Bringing to light distress and healing in early motherhood
REPORT: MAI TE WHAI-AO KI TE AO MĀRAMA
With Te Hiringa Hauora|Health Promotion Agency
A new report by Innovation Unit ANZ shares mothers’ experiences of distress and wellbeing during pregnancy and the first year of motherhood.
Becoming a mother – and a whānau/family – is a huge transition, and mums’ wellbeing during pregnancy and in the first year of baby’s life is a significant public health issue.
- one in five expecting or new mums will experience mental distress
- Almost half of mums won’t seek help due to fear of their child being taken away
- 2/3 of those who seek help will experience a delayed diagnosis or treatment
- New Zealand’s rate of maternal suicide is 7x that of the UK
Ten to twenty percent of women will develop some form of mental distress during their pregnancy or within the first year after having a baby. Left untreated, these issues can have a devastating impact on mums, their pēpi/baby and their whānau. Mums’ mental distress has been shown to compromise the emotional, cognitive and even physical development of their pēpi, with serious long-term consequences. The good news is that, with the right support as well as improving their social and physical environments, women and their families can recover.
In April 2019, Te Hiringa Hauora|Health Promotion Agency embarked on a journey to understand how it might contribute to improving the social, emotional and mental wellbeing of mothers in Aotearoa, and commissioned the Innovation Unit to help them to ensure that mother’s voices were at the heart of this process.
To first understand mums’ experiences of mental wellbeing and distress, we spoke with 17 māmā across Aotearoa, with a particular focus on wāhine Māori mums. We also attended a hapū wānanga/antenatal class in Kawakawa, where we spent time with mums, hapū wāhine and whānau to learn about kaupapa Māori approaches, values and concepts around the birthing experience.
We created a highly visual report to share back what we had heard, including a set of personas and a process map showing the barriers and enablers for mums to seek help when experiencing distress.
We then shared this back with the mums involved to get their feedback, and held a workshop with mums, health professionals and creative thinkers to share the research and come up with a range of new ideas for Te Hiringa Hauora to explore. We developed and quickly tested some promising ideas with mums, health professionals and potential partners, and consolidated their feedback along with recommendations for Te Hiringa Hauora to consider as part of their wider work with partners to support positive maternal mental health and wellbeing.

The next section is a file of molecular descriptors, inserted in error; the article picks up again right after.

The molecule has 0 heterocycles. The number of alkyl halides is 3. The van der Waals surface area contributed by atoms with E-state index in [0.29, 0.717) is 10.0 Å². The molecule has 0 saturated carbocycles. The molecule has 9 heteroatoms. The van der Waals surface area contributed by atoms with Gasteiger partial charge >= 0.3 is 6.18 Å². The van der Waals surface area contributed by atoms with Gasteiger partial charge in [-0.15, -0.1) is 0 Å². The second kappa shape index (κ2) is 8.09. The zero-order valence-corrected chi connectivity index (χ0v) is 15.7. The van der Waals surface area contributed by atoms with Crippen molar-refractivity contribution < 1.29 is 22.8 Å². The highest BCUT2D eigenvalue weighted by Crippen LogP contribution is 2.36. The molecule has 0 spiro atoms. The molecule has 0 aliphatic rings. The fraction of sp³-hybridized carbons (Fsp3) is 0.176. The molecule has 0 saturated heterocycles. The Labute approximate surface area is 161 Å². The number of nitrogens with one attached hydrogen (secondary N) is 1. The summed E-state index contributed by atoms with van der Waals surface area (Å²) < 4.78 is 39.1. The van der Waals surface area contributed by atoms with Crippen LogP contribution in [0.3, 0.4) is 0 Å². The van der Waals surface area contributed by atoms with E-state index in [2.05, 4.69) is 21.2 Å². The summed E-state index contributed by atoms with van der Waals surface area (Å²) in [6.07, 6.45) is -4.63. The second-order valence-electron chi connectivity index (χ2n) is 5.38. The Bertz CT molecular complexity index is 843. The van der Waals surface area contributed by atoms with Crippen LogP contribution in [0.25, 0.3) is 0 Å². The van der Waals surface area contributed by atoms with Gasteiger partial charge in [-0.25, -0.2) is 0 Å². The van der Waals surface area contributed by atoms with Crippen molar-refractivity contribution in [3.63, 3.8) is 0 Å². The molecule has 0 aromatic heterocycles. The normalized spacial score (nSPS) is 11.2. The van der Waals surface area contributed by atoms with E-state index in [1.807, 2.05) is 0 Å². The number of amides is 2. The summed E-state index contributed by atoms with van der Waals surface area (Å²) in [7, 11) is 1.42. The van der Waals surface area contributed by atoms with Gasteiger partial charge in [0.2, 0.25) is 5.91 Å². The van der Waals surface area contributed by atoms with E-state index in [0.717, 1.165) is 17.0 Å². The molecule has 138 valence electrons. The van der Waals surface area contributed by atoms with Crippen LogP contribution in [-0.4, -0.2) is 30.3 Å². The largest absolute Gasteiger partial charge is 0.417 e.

Mums and health professionals read through the research insights at a workshop in Wellington.
What we learnt
We learnt a lot about the realities and challenges of motherhood, including the following eight key insights, which are further explored in the research report:
- Becoming a mother amplifies existing anxieties, stress, and past trauma
- Assumptions – from self and others – stop mums from asking for or accepting help
- Reliable support people are key, but who that is can be different for everyone
- Loneliness can have many faces
- Mums can be deeply afraid of formal support services and spaces
- The invisible line between what is and isn’t normal means mums don’t know when to ask for help, and
- Seeking formal support can fundamentally challenge mothers’ identity as Māori
“[My] mum protected us from Māori culture and language because in her time it was frowned upon to be Māori...So when it came to getting help now, I didn't feel like I fit with kaupapa Māori or mainstream services. I was torn about where to put myself.” Māori māmā
Having mothers involved as key partners throughout the process helped challenge assumptions of what might help mums and families through this time. More than 100 individuals and organisations were directly engaged in this work through interviews, workshops, updates, and giving feedback on ideas, and it has set up Te Hiringa Hauora to explore new partnerships moving forward. Te Hiringa Hauora staff were also engaged at key stages in the project, which helped the wider team experience a new way of working and consider future opportunities for the organisation.
Click the image to download the full report.
Rachael Neumann (Te Hiringa Hauora)
Aimee Hadrup Senior Associate
(Australia New Zealand)